While many post-rock albums deal in crescendoes, Belongs to Mafra flourishes best in bursts - the moments in which the cymbals crash and complete the instrumentation. ”Untitled Three” contains a particularly nice set of these, each one a bit louder, snares establishing a military cadence while the bass booms in response. The percussion of the following track sounds like troops on the march; perhaps these are not good times in Portugal. Many of the other tracks – all untitled – eschew the drums in order to concentrate on mood. The best of these – “Untitled Eight” – makes use of flight communication in order to establish a dramatic base. But the album’s best piece is the tenderhearted “Untitled Nine”, the album’s closest link to Bears. This selection operates as a lullaby, with soft electronics and a soothing guitar melody, morphing gently each time it recurs.

Technically, a band with one member can never “break up”, so it’s safe to say that How Comes the Constellations Shine is here to stay, or at least is free to stick around as long as it (he) wants. Whatever guise Pereira chooses to take, we’re glad that he’s returned.

 

Mescaline Injection / Bastian

Portuguese Iceberg-Rock

An instrument is worth a thousand words. Sure, one can say that about a lot of post-rock bands and the Portuguese aren’t an exception. Or are they? They don’t handle their instruments like most of the others. In the 10 nameless songs they play the guitars like a string section – without a bow, but even fingers seem to manage this change of character. These shimmering strings and reverbs nearly bath in virulent melancholy while the piano secretly takes over the dominant part within the songs.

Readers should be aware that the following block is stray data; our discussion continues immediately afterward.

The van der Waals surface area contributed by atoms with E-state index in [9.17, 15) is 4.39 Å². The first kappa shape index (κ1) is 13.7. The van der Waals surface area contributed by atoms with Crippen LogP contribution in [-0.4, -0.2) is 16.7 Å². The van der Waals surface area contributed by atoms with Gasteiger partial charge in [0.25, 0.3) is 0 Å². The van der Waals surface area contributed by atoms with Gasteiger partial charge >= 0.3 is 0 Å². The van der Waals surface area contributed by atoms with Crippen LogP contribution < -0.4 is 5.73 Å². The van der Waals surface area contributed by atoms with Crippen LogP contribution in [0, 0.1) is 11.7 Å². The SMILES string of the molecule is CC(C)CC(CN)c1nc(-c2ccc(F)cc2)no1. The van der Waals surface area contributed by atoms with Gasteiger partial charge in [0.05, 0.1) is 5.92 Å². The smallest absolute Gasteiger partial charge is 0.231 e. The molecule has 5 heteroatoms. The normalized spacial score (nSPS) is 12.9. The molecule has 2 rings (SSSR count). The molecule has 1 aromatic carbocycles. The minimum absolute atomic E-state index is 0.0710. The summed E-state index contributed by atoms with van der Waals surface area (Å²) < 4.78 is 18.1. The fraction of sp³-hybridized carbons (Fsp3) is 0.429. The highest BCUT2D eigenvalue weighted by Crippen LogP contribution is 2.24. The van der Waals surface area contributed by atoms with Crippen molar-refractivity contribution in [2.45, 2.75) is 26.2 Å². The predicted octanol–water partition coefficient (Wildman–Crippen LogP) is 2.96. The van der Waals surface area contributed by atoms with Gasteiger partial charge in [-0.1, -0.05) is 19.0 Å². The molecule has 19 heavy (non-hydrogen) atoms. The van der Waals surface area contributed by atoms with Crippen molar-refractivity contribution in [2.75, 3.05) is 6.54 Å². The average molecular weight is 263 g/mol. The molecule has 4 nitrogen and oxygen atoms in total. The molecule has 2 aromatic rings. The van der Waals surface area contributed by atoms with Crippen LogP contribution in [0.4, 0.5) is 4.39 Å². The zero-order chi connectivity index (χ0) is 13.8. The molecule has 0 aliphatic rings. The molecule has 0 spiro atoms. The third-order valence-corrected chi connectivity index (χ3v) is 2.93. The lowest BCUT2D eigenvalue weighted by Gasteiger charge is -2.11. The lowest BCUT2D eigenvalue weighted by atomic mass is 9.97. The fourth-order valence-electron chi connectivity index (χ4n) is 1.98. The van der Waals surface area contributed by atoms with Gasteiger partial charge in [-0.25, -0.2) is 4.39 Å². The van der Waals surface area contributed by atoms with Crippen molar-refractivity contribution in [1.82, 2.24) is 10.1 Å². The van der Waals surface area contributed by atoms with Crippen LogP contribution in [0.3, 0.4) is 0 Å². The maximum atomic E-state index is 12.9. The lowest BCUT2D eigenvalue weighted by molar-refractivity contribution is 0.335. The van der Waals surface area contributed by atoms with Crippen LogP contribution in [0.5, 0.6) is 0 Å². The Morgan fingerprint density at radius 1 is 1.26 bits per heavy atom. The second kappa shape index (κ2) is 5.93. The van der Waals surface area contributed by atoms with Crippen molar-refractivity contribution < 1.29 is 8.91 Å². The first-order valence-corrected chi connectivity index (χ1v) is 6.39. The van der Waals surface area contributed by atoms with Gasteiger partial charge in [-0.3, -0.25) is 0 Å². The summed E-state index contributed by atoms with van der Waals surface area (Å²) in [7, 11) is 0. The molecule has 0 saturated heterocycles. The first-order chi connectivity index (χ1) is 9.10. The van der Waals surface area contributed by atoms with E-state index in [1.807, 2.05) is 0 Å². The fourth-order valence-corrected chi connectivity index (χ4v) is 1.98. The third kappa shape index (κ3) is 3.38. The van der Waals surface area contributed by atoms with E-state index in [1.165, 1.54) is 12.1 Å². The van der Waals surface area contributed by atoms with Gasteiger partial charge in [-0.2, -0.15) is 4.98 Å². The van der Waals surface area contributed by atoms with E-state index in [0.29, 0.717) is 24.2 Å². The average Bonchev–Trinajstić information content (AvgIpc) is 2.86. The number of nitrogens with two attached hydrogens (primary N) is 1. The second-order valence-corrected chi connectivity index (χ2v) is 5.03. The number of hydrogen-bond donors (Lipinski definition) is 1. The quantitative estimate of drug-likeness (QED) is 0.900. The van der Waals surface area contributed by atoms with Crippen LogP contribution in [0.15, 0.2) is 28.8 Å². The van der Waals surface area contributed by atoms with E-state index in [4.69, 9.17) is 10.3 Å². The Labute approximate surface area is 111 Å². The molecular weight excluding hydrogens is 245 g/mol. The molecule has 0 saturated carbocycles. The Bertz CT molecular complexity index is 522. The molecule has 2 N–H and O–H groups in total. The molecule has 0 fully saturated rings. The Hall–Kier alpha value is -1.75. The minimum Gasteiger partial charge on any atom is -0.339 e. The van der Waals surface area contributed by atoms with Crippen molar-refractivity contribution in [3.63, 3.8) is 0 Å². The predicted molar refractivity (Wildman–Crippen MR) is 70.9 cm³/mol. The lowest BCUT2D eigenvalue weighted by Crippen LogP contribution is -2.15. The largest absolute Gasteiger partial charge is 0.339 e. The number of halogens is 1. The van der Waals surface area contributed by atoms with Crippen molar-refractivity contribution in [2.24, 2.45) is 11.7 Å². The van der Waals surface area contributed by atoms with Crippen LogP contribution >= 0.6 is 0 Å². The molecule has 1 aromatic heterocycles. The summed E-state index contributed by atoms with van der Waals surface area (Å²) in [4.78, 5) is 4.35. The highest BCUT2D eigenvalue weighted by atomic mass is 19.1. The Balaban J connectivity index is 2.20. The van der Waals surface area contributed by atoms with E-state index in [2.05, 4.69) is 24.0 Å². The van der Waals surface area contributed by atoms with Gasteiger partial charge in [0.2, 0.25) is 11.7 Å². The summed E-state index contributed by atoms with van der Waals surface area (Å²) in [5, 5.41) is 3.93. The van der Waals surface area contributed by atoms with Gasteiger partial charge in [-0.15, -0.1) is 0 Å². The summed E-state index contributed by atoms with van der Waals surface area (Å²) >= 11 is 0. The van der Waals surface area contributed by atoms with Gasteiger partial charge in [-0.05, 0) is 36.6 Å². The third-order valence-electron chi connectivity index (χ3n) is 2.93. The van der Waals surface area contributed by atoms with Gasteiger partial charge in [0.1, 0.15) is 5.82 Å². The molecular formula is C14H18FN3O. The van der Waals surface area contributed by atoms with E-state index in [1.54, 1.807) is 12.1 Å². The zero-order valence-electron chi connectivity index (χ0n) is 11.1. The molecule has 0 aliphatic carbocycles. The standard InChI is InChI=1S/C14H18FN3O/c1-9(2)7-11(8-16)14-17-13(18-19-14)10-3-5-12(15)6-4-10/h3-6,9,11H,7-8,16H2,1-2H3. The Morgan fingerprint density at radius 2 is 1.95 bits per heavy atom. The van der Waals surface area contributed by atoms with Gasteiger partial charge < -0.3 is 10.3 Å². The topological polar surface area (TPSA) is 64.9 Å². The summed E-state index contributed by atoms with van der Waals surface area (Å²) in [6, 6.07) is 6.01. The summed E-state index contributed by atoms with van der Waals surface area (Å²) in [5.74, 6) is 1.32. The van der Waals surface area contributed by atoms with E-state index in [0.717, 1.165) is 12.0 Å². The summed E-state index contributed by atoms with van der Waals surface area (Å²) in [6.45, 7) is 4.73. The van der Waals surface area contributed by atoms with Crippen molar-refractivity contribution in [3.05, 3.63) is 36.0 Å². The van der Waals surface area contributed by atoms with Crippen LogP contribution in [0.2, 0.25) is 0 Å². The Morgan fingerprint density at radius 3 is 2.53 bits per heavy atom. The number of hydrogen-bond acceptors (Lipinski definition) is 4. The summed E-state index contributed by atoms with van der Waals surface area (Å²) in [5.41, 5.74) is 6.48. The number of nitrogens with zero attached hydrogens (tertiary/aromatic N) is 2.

They are accompanied by lost voice-samples and small sound-shenanigans, which give the album a pleasant electronical touch. And how does this feel? Nearly as good as the calm moments of ARCTIC PLATEAUs debutalbum. Like the Italian the Portuguese know about writing gentle and sensitive post-rock-pieces with a definitive shoegaze influence which create a enchanting atmosphere. Beautiful album! (Translated by Matthias Brinkmann)

 

Absolute Zero Media / Clint Listing

So I'm label mates with these fine gentlemen and what we have is a collection of very personal minimalist Post Rock/ Ambient Rock track with haunting guitars, piano , strings and very minimalist percussion. They almost remind me of the more primitive Sigor Ros or Hrsta.. I know there are those of you out there that call this style of music Dream pop but its far more then that. There is an epic side to How come the Constellations Shine. It becomes Orchestral and yes even at times sounds like the band Caspian to my ears. This band knows how to move the soul as well as mind. Though they do sound like over a dozen bands before them. Its a fantastic chronicle of the Post Rock sound and adventure all should take some time in the future.

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Also check How Comes the Constellations Shine's 2013 release Mémoire